Zoltan, when did you notice something was wrong on that European tour?
Zoltan: “Generally, we always had issues where Ivan would start the tour and he would be doing awesome. Then as the tour went on for weeks and weeks, slowly you’re starting to burn out and you’re getting tired, and that’s when the van started to go sideways. He’d be fine for the first three weeks, and slowly he’d graduate to falling off the wagon. We were in South America and we came back to the US and did a couple of shows, then we went to Europe, so it was an extended period of time. And actually, that show, when it went sideways, kind of, was a weird situation.”
What happened in Tilburg, when Ivan said it was his last show?
Zoltan: “We had a new crew, and one of them signalled to run the intro without checking that we were all in the building. The stage was set up in a weird way where I couldn’t cross to the other side behind the drums; I’d have to get off the stage and go around. So I looked around and I couldn’t see Ivan, but I thought, ‘Maybe he’s on the other side of the stage.’ The intro runs and I go onstage and start playing, and Ivan is nowhere in sight, so I’m like, ‘What the fuck is going on?’ The band is onstage, the first words are about to come, and there’s no Ivan! Literally, Tommy [Vext] has just come from the gym, and he walks onstage, still in his gym clothes, and someone threw him a microphone. He started singing some of the first song and then Ivan shows up, and he’s looking around, like, ‘Did I get fired?’ It was such a confusion! So Tommy ran off and gave the microphone to Ivan, and Ivan was laughing at first, but eventually he got more and more annoyed, and about halfway through the set all hell broke loose!”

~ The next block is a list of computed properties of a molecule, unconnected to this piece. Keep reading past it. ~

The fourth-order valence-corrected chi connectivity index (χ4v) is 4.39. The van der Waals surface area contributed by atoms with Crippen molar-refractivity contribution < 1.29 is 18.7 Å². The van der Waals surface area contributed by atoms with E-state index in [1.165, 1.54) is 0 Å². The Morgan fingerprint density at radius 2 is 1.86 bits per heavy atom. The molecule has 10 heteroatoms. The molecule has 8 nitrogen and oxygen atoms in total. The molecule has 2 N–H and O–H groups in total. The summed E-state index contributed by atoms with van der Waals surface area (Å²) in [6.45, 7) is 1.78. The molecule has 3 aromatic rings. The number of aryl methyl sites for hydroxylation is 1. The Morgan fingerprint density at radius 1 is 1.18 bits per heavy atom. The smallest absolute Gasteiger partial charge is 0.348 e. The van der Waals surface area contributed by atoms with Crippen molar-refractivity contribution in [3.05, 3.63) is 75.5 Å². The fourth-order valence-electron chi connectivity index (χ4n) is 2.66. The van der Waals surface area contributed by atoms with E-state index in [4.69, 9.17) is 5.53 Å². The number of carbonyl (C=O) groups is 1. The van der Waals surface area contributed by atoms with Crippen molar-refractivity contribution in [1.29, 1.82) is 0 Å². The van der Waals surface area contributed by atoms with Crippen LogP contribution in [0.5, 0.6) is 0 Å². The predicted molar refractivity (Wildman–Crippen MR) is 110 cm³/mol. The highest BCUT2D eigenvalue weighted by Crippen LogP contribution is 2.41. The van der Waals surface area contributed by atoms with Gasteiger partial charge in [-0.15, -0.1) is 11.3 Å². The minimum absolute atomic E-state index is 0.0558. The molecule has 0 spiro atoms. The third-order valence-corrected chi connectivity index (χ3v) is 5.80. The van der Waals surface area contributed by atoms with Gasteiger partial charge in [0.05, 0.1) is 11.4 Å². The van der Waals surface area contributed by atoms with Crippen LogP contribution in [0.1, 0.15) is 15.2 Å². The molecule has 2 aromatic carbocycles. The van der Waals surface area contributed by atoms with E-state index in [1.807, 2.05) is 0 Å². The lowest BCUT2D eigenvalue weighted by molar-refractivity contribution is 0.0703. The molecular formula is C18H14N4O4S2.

Ivan rejoined in August, at the Illinois State Fair in Springfield, USA. What was his first show back like?
Zoltan: “Oh, it was amazing! When he went home, it was like, ‘We’ve seen this movie before and we know what happens. Why don’t you just go home and check into rehab?’ We had seven shows left and we couldn’t risk anything happening, and he knew, so he went and checked into rehab. He has these sober coaches, and when he came back it was night-and-day different.”
How was it for you, Ivan?